WHENEVER you are writing about Joe Biden, currently the Democratic front-runner for Presidential nominee status, the unspoken tradition is that you should, at least, consider starting with a joke.

This is because Biden himself, who served as the 47th vice president of the United States from 2009 to 2017 and also represented Delaware in the US Senate from 1973 to 2009, is often framed as such. He is, after all, a walking punchline, a man who not only commits the political mortal sin of making human mistakes – sorry, “gaffes” (see what I did there ... ) – but actually takes the art to a whole new level in making “Biden gaffes” which reek of a broken-down, past-its-sell-by-date stink that’s utterly unique to him and him alone.

So let me honour that unspoken agreement and start with my own jokey Biden story.

Picture the scene: You’re in a grand reception room at the White House in 2010. The youthful, charismatic, president Barack Obama, has been in office barely over a year or so. Most importantly of all, it’s St Patrick’s Day. In Senate and Congressional offices, elected members hold receptions for anyone with a smidgen of Irish ancestry.

Even president Obama gets in on the act with a knowing smile – and later visit – to his Irish roots in Moneygall, Co. Offaly. But he is surpassed by his VP Joe Biden – a politician of the old-school who can spot a potential voter a mile off – who holds a reception with the Irish taoiseach Brian Cowan.

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Biden is in fine form and, true to form, actually acting out his belief that all foreign relations are personal. He takes former speaker of the house Tip O’Neill’s dictum that “All politics is local” to the Nth degree. So he looks at the display of shamrock in the Waterford crystal bowl the Irish PM has just gifted, and, gesturing to Cowan, says the following: “His mom lived in Long Island for 10 years or so. God rest her soul. And – although, she’s – wait – your mom’s still – your mom’s still alive! Your dad passed. Oh ... God bless her soul ... ”

Irish eyes are smiling but jaws drop. However, taoiseach Cowan immediately takes it in his stride. Later he’ll have his own “gaffes” to deal with and at the time of writing he lies ill in a Dublin hospital, so this tale is not jab at him. Instead, everyone in the room that day, smiled, shuffled and cracked on with the business of making deals.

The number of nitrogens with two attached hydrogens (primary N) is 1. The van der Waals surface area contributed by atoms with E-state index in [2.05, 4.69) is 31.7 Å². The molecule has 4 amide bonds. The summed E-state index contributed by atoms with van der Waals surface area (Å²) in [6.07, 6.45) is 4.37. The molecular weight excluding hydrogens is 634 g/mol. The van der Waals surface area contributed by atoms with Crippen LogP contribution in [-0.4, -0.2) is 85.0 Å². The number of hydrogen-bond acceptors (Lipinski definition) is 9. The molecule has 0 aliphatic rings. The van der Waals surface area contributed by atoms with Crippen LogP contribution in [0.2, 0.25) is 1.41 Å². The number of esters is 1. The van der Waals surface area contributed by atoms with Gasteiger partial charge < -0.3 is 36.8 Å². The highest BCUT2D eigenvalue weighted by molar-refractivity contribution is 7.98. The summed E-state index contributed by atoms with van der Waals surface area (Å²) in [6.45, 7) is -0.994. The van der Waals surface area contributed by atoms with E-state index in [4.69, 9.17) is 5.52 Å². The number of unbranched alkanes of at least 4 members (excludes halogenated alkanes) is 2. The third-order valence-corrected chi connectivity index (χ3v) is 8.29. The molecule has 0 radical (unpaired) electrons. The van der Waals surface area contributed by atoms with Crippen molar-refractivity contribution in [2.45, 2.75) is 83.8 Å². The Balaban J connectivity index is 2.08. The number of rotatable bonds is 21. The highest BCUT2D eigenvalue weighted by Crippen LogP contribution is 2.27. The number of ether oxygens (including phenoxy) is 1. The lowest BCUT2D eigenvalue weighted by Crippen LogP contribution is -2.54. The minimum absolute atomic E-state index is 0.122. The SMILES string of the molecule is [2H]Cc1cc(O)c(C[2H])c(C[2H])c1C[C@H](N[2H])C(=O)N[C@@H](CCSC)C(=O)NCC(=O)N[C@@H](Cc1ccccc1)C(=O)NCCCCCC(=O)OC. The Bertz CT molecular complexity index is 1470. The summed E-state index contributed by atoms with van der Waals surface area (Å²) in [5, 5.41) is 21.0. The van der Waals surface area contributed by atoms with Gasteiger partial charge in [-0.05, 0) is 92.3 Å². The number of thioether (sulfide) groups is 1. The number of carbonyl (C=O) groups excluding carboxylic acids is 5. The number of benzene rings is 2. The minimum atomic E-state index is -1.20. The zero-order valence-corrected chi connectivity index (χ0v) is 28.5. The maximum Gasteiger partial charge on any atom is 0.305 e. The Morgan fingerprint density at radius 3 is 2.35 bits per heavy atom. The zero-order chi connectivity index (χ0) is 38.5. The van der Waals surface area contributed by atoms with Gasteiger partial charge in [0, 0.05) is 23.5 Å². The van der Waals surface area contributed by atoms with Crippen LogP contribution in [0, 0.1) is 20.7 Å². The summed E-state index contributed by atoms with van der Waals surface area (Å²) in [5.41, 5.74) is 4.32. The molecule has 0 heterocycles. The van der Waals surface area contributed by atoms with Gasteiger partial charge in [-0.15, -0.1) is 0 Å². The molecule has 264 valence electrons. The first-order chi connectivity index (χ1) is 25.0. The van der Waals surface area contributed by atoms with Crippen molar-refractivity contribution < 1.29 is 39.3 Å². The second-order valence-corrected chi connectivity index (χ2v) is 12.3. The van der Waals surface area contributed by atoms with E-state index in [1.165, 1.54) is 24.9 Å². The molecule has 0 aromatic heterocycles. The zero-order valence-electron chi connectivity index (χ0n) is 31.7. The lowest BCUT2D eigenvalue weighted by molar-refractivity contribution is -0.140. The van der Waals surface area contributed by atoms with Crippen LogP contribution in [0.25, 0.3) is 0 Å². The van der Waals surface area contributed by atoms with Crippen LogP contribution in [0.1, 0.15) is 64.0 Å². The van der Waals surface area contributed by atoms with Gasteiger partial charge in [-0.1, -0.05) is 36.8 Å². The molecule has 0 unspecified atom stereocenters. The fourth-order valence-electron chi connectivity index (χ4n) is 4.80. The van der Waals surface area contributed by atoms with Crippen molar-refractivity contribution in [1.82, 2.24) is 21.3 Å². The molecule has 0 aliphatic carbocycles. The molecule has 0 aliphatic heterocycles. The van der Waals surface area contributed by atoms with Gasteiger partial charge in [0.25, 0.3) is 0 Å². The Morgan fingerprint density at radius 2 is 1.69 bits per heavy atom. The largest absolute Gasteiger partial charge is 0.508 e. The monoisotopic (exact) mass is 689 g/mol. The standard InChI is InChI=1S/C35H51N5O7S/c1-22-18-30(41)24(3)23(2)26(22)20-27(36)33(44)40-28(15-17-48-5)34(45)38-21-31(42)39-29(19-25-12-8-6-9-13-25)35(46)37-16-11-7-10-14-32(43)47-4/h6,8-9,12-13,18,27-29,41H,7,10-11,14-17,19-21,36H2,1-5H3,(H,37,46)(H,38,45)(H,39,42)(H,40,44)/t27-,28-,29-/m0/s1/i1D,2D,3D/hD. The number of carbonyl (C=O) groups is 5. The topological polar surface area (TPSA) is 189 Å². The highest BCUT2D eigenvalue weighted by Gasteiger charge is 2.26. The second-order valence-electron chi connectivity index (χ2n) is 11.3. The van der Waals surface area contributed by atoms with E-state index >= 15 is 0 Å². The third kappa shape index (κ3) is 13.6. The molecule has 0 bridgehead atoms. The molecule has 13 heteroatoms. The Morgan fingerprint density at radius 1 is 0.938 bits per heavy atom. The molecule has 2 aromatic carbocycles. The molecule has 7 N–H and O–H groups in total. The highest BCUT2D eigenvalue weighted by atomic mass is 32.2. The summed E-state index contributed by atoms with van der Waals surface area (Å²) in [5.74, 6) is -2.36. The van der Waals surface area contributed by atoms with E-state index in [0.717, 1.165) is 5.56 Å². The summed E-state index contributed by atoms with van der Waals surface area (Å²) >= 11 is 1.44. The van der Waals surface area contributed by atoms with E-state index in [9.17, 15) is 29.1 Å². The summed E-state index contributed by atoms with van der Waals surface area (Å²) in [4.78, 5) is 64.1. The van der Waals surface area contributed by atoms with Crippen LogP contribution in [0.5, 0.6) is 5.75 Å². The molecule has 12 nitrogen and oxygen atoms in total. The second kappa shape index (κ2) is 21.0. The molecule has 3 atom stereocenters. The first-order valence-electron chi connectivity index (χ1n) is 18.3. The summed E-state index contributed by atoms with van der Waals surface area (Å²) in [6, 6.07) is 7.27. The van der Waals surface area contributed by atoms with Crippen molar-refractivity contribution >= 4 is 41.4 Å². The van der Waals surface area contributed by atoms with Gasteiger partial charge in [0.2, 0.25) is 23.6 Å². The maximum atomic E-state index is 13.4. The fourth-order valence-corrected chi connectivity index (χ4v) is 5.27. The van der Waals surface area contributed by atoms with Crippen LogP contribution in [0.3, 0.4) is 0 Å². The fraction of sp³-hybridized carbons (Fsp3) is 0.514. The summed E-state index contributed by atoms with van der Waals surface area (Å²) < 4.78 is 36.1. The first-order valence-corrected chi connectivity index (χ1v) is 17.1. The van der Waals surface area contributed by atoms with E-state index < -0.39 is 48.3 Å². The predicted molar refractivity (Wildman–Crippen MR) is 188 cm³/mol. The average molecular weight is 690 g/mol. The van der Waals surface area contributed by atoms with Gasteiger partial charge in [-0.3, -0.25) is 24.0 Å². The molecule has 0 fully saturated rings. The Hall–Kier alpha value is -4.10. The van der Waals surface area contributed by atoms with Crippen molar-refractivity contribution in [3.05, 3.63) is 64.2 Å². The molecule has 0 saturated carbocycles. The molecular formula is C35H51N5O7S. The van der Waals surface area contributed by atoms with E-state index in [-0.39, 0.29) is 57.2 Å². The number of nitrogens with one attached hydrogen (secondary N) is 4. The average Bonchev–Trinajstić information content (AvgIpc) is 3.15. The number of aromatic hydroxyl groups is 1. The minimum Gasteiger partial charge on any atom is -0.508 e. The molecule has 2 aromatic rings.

The ghost in the room was, of course, Biden’s hero JFK. Every Potus since has done their best to connect to the Old Country, sometimes for sentimental reasons but mostly for vote-grabbing reasons too. Biden is no different but times have changed.

Now in 2019, Biden has not only to reach out to those same second and third generation immigrants from Ireland and other European countries, but more urgently, to the newer Asian Americans and Latino-Americans. Migration holding centres – more like prisons – lie on the Mexican border and he needs to formulate policies for that.

Of course, his public service credentials are more or less, impeccable. Yes, he fell from grace by probably swiping a line or two from an old Neil Kinnock speech in 1987 but then again he is the senator sworn in at his injured children’s hospital bedside after a car crash which killed his first wife and infant daughter.

He nursed one of his sons, Beau, back to full health – witnessing him become serving US soldier, only to die from a terrible brain tumour. He is the most hopeful yet mortal of men. The words of JFK still inspire and oddly enough, haunt him too.

When he participated in the second of two Democratic debates last week to decide the presidential nominee, he was challenged about being unwilling to “pass the torch” to a new generation, an evocation of Kennedy’s words and new administration in 1961.

In fact, even that accusation by California rep Eric Swalwell, turned out to be inaccurate since Biden was quoting JFK and not claiming it himself. Further damage was done when California Senator Kamala Harris attacked him on an old accusation involving his record on desegregation on buses.

It temporarily flummoxed Biden and gave Harris a bump in the polls. As the current front-runner, Biden emerged from the debates a little battered but still way, way ahead of his many opponents.